The Unknown Knowns
Jim Rath’s wife has grown tired of his hobbies: his immaculately maintained comics collection, his creepy underwater experiments, and his dreams of building a museum based on the Aquatic Ape Theory of Human Evolution. On the night that she leaves him, Jim thinks he has spotted an emissary from a lost aquatic race called the Nautikons. In truth, the man is a low-level government inspector—a man harboring his own strange fantasies. What follows is a riveting story of two delusional and quixotic men who stalk each other toward a bloody showdown—a spectacularly moronic act at an aging water park. In The Unknown Knowns, Jeffrey Rotter takes everyday domestic fixations and turns them into a stunning portrayal of the human condition.
Novelist Jeff Rotter Discusses His Comelling New Book The Unknown Knowns
Videos related to this book
Reading Group Guide
Jim Rath has a dream: to open a museum based on the Aquatic Ape Theory of human evolution. As he becomes more and more obsessed with the museum and with conducting his strange underwater experiments (standing submerged in a hotel pool for hours), his fractured marriage reaches the breaking point.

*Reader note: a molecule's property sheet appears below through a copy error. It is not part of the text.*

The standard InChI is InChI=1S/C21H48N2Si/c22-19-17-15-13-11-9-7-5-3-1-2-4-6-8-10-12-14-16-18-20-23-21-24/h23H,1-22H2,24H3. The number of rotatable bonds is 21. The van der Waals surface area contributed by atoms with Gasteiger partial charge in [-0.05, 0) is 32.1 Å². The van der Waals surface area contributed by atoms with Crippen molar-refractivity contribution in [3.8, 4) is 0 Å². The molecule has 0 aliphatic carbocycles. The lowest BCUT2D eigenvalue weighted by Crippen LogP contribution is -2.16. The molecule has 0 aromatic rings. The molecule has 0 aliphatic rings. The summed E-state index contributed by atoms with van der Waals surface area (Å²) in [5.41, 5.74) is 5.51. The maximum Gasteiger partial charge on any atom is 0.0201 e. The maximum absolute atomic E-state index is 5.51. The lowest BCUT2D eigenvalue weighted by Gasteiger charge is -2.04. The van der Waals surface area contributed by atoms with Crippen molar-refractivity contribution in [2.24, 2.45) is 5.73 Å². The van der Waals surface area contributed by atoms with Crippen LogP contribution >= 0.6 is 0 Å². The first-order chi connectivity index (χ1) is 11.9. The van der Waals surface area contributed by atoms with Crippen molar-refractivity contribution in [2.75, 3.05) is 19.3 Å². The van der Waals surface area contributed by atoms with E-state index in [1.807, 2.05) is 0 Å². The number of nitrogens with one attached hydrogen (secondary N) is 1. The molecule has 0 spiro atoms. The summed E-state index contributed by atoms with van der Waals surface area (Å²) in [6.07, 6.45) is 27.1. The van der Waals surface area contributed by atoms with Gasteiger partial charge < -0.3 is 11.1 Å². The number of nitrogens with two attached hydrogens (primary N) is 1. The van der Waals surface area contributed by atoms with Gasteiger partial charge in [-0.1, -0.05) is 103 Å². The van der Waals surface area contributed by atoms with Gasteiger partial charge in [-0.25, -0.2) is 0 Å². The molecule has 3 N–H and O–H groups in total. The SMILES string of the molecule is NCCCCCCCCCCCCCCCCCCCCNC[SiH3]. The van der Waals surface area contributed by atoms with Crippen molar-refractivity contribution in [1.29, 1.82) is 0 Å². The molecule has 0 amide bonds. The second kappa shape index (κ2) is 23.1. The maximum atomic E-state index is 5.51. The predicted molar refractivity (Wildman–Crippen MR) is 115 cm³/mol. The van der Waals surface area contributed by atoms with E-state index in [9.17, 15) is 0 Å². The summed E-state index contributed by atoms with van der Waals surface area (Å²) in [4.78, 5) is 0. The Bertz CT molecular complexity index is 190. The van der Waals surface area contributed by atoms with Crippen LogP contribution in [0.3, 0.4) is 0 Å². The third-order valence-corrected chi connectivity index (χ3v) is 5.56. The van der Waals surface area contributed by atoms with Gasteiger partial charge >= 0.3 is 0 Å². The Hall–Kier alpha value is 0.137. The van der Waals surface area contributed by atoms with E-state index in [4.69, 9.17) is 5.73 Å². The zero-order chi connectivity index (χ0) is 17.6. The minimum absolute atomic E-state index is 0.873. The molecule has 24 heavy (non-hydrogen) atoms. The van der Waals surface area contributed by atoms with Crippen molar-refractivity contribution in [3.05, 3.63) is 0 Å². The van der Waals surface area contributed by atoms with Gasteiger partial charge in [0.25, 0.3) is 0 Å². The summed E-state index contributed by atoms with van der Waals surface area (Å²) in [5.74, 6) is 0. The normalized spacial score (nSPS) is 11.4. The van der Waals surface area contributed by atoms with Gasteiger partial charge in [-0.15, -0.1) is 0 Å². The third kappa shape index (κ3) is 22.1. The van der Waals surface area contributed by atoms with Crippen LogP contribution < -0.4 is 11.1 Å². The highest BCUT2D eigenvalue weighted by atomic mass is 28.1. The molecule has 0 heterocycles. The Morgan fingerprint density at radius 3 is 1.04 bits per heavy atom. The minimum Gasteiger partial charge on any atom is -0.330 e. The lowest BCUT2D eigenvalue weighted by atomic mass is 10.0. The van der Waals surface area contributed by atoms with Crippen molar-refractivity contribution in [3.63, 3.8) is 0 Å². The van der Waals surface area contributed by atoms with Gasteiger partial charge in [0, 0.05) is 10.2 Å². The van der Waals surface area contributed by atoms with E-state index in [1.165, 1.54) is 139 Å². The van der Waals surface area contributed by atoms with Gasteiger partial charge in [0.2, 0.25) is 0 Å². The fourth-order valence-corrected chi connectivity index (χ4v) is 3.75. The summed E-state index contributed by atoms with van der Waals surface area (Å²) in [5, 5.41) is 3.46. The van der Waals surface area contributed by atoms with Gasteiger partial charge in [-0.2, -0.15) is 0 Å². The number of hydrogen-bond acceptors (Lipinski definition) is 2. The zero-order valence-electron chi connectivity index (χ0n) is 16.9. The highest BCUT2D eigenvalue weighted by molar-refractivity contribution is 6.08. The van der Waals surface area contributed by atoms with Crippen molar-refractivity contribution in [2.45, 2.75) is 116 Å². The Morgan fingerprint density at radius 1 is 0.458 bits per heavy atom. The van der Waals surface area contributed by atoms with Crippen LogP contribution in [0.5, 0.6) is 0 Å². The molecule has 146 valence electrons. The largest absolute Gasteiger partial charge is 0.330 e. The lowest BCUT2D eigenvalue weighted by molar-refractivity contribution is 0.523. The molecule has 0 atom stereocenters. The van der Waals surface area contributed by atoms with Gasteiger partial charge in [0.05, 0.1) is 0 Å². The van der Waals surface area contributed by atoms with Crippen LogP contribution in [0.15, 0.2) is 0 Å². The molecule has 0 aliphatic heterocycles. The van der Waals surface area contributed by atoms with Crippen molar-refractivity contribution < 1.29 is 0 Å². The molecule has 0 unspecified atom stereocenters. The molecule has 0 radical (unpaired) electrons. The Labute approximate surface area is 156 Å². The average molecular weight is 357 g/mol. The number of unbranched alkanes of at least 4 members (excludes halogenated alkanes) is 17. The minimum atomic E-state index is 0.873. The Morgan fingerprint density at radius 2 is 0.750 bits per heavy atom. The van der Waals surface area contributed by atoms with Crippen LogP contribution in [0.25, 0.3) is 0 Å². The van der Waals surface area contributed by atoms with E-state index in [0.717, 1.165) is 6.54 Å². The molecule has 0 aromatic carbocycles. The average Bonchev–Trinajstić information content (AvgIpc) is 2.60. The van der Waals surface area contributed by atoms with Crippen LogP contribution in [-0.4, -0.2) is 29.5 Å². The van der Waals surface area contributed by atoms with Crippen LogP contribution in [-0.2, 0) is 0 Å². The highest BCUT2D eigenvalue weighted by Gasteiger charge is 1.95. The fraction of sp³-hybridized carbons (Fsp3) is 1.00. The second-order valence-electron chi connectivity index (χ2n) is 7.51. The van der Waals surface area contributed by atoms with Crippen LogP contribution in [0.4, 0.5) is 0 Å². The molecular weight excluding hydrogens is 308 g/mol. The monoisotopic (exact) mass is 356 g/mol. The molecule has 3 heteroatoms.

On the night his wife walks out, Jim seeks solace in a bar—where he spots a man he believes is an emissary from the Nautikons, a lost aquatic race, but who is actually a low-level agent for the Department of Homeland Security. This chance encounter sets in motion a game of cat-and-mouse between two delusional and quixotic men that leads to a tragic confrontation…and begins a countdown to what could be Jim’s last days as a free man.
From its satiric depiction of the state of our national security to its portrayal of a hapless man whose peculiar yet harmless fixation becomes his undoing, The Unknown Knowns is a darkly comic send-up of post-9/11 America.
1. What political and social commentary is the author making in the novel? How about regarding the Department of Homeland Security in particular? What is your opinion of how he presents the department, as well as the U. S. Congress?
2. At the beginning of the story, Jim asserts that “the curve of credibility doesn’t get any gentler see more